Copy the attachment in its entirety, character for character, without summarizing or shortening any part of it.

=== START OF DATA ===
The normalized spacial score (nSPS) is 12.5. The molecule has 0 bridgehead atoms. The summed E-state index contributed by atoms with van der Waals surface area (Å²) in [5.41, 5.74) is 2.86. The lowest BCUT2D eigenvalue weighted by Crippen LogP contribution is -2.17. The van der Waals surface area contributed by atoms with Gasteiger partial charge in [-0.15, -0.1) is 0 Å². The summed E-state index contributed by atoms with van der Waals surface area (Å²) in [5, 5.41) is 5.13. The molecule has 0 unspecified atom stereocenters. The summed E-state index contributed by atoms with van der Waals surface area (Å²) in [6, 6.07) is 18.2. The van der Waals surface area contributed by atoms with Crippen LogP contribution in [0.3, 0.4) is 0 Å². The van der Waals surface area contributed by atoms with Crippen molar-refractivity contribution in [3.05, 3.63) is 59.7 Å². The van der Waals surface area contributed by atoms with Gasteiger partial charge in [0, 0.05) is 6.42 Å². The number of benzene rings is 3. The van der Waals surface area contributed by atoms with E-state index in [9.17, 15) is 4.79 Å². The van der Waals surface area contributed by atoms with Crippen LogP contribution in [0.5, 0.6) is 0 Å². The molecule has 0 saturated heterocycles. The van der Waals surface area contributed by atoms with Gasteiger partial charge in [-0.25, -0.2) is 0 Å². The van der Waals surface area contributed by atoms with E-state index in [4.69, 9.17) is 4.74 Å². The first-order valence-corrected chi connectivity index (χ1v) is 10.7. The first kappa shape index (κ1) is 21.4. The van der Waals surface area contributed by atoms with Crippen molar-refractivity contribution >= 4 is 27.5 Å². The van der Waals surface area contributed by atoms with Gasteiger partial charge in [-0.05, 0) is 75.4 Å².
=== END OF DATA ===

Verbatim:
The normalized spacial score (nSPS) is 12.5. The molecule has 0 bridgehead atoms. The summed E-state index contributed by atoms with van der Waals surface area (Å²) in [5.41, 5.74) is 2.86. The lowest BCUT2D eigenvalue weighted by Crippen LogP contribution is -2.17. The van der Waals surface area contributed by atoms with Gasteiger partial charge in [-0.15, -0.1) is 0 Å². The summed E-state index contributed by atoms with van der Waals surface area (Å²) in [5, 5.41) is 5.13. The molecule has 0 unspecified atom stereocenters. The summed E-state index contributed by atoms with van der Waals surface area (Å²) in [6, 6.07) is 18.2. The van der Waals surface area contributed by atoms with Crippen LogP contribution in [0.3, 0.4) is 0 Å². The van der Waals surface area contributed by atoms with Crippen molar-refractivity contribution in [3.05, 3.63) is 59.7 Å². The van der Waals surface area contributed by atoms with Gasteiger partial charge in [0, 0.05) is 6.42 Å². The number of benzene rings is 3. The van der Waals surface area contributed by atoms with E-state index in [9.17, 15) is 4.79 Å². The van der Waals surface area contributed by atoms with Crippen LogP contribution in [0.5, 0.6) is 0 Å². The molecule has 0 saturated heterocycles. The van der Waals surface area contributed by atoms with Gasteiger partial charge in [-0.25, -0.2) is 0 Å². The van der Waals surface area contributed by atoms with E-state index in [4.69, 9.17) is 4.74 Å². The first-order valence-corrected chi connectivity index (χ1v) is 10.7. The first kappa shape index (κ1) is 21.4. The van der Waals surface area contributed by atoms with Crippen molar-refractivity contribution >= 4 is 27.5 Å². The van der Waals surface area contributed by atoms with Gasteiger partial charge in [-0.05, 0) is 75.4 Å².